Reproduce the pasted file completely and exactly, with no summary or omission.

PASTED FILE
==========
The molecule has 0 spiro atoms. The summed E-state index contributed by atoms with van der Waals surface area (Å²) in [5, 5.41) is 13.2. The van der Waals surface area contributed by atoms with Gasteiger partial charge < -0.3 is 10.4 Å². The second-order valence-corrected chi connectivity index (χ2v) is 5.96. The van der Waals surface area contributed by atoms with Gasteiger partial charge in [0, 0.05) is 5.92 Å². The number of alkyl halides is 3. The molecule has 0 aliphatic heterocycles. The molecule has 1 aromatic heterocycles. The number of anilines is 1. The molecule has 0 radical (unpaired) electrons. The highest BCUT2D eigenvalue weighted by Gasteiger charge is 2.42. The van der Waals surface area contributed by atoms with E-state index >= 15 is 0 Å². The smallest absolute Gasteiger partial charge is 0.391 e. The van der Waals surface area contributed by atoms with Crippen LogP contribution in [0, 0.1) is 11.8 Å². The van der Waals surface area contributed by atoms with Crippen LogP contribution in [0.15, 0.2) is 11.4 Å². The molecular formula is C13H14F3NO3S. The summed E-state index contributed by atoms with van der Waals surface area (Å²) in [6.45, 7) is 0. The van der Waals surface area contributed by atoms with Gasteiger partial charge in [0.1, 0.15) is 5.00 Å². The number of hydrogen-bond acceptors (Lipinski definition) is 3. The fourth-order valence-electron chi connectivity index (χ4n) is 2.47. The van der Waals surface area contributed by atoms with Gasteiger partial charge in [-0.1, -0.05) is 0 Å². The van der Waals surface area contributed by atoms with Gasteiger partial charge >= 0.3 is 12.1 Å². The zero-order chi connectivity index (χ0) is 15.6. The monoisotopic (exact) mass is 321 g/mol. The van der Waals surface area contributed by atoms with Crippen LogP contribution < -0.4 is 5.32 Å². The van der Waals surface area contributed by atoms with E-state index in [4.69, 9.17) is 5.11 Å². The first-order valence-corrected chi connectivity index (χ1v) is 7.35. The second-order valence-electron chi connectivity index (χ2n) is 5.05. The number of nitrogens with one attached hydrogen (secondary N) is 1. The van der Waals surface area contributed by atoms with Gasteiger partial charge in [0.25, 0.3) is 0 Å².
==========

The molecule has 0 spiro atoms. The summed E-state index contributed by atoms with van der Waals surface area (Å²) in [5, 5.41) is 13.2. The van der Waals surface area contributed by atoms with Gasteiger partial charge < -0.3 is 10.4 Å². The second-order valence-corrected chi connectivity index (χ2v) is 5.96. The van der Waals surface area contributed by atoms with Gasteiger partial charge in [0, 0.05) is 5.92 Å². The number of alkyl halides is 3. The molecule has 0 aliphatic heterocycles. The molecule has 1 aromatic heterocycles. The number of anilines is 1. The molecule has 0 radical (unpaired) electrons. The highest BCUT2D eigenvalue weighted by Gasteiger charge is 2.42. The van der Waals surface area contributed by atoms with E-state index >= 15 is 0 Å². The smallest absolute Gasteiger partial charge is 0.391 e. The van der Waals surface area contributed by atoms with Crippen LogP contribution in [0, 0.1) is 11.8 Å². The van der Waals surface area contributed by atoms with Crippen LogP contribution in [0.15, 0.2) is 11.4 Å². The molecular formula is C13H14F3NO3S. The summed E-state index contributed by atoms with van der Waals surface area (Å²) in [6.45, 7) is 0. The van der Waals surface area contributed by atoms with Gasteiger partial charge in [0.1, 0.15) is 5.00 Å². The number of hydrogen-bond acceptors (Lipinski definition) is 3. The fourth-order valence-electron chi connectivity index (χ4n) is 2.47. The van der Waals surface area contributed by atoms with Gasteiger partial charge in [-0.1, -0.05) is 0 Å². The van der Waals surface area contributed by atoms with Gasteiger partial charge >= 0.3 is 12.1 Å². The zero-order chi connectivity index (χ0) is 15.6. The monoisotopic (exact) mass is 321 g/mol. The van der Waals surface area contributed by atoms with Crippen LogP contribution < -0.4 is 5.32 Å². The van der Waals surface area contributed by atoms with E-state index in [4.69, 9.17) is 5.11 Å². The first-order valence-corrected chi connectivity index (χ1v) is 7.35. The second-order valence-electron chi connectivity index (χ2n) is 5.05. The number of nitrogens with one attached hydrogen (secondary N) is 1. The van der Waals surface area contributed by atoms with Gasteiger partial charge in [0.25, 0.3) is 0 Å².